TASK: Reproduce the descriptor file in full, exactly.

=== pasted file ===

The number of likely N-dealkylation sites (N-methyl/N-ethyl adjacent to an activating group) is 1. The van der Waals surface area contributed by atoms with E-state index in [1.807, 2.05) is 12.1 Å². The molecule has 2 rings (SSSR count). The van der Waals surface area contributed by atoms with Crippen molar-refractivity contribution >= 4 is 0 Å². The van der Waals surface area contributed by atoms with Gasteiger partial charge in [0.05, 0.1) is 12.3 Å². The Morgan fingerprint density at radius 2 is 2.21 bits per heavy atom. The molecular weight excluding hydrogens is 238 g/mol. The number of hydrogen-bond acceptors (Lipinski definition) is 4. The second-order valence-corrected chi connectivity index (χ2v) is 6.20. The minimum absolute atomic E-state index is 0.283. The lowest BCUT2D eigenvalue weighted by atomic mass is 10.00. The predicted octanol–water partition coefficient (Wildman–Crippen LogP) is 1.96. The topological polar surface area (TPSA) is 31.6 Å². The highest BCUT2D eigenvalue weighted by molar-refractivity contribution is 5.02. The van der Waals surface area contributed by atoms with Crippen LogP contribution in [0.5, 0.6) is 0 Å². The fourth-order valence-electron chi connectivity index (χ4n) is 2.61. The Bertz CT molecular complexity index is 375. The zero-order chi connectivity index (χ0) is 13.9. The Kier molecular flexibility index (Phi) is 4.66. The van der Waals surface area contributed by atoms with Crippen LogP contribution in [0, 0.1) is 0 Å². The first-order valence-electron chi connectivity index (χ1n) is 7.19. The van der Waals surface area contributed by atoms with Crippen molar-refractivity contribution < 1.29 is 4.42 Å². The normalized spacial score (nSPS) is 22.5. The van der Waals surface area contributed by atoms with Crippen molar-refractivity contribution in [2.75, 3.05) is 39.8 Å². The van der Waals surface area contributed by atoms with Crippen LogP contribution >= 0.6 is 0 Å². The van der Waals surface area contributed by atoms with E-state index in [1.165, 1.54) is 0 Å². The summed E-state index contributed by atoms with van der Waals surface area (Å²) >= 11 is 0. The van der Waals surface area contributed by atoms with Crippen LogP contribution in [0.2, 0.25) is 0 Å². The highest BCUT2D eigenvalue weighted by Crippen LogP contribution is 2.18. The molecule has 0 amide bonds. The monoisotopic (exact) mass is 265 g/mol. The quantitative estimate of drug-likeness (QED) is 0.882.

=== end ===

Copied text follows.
The number of likely N-dealkylation sites (N-methyl/N-ethyl adjacent to an activating group) is 1. The van der Waals surface area contributed by atoms with E-state index in [1.807, 2.05) is 12.1 Å². The molecule has 2 rings (SSSR count). The van der Waals surface area contributed by atoms with Crippen molar-refractivity contribution >= 4 is 0 Å². The van der Waals surface area contributed by atoms with Gasteiger partial charge in [0.05, 0.1) is 12.3 Å². The Morgan fingerprint density at radius 2 is 2.21 bits per heavy atom. The molecular weight excluding hydrogens is 238 g/mol. The number of hydrogen-bond acceptors (Lipinski definition) is 4. The second-order valence-corrected chi connectivity index (χ2v) is 6.20. The minimum absolute atomic E-state index is 0.283. The lowest BCUT2D eigenvalue weighted by atomic mass is 10.00. The predicted octanol–water partition coefficient (Wildman–Crippen LogP) is 1.96. The topological polar surface area (TPSA) is 31.6 Å². The highest BCUT2D eigenvalue weighted by molar-refractivity contribution is 5.02. The van der Waals surface area contributed by atoms with Crippen LogP contribution in [0.5, 0.6) is 0 Å². The fourth-order valence-electron chi connectivity index (χ4n) is 2.61. The Bertz CT molecular complexity index is 375. The zero-order chi connectivity index (χ0) is 13.9. The Kier molecular flexibility index (Phi) is 4.66. The van der Waals surface area contributed by atoms with Crippen LogP contribution in [0, 0.1) is 0 Å². The first-order valence-electron chi connectivity index (χ1n) is 7.19. The van der Waals surface area contributed by atoms with Crippen molar-refractivity contribution < 1.29 is 4.42 Å². The normalized spacial score (nSPS) is 22.5. The van der Waals surface area contributed by atoms with Crippen molar-refractivity contribution in [2.75, 3.05) is 39.8 Å². The van der Waals surface area contributed by atoms with Crippen LogP contribution >= 0.6 is 0 Å². The van der Waals surface area contributed by atoms with E-state index in [1.165, 1.54) is 0 Å². The summed E-state index contributed by atoms with van der Waals surface area (Å²) >= 11 is 0. The van der Waals surface area contributed by atoms with Crippen LogP contribution in [0.2, 0.25) is 0 Å². The highest BCUT2D eigenvalue weighted by Crippen LogP contribution is 2.18. The molecule has 0 amide bonds. The monoisotopic (exact) mass is 265 g/mol. The quantitative estimate of drug-likeness (QED) is 0.882.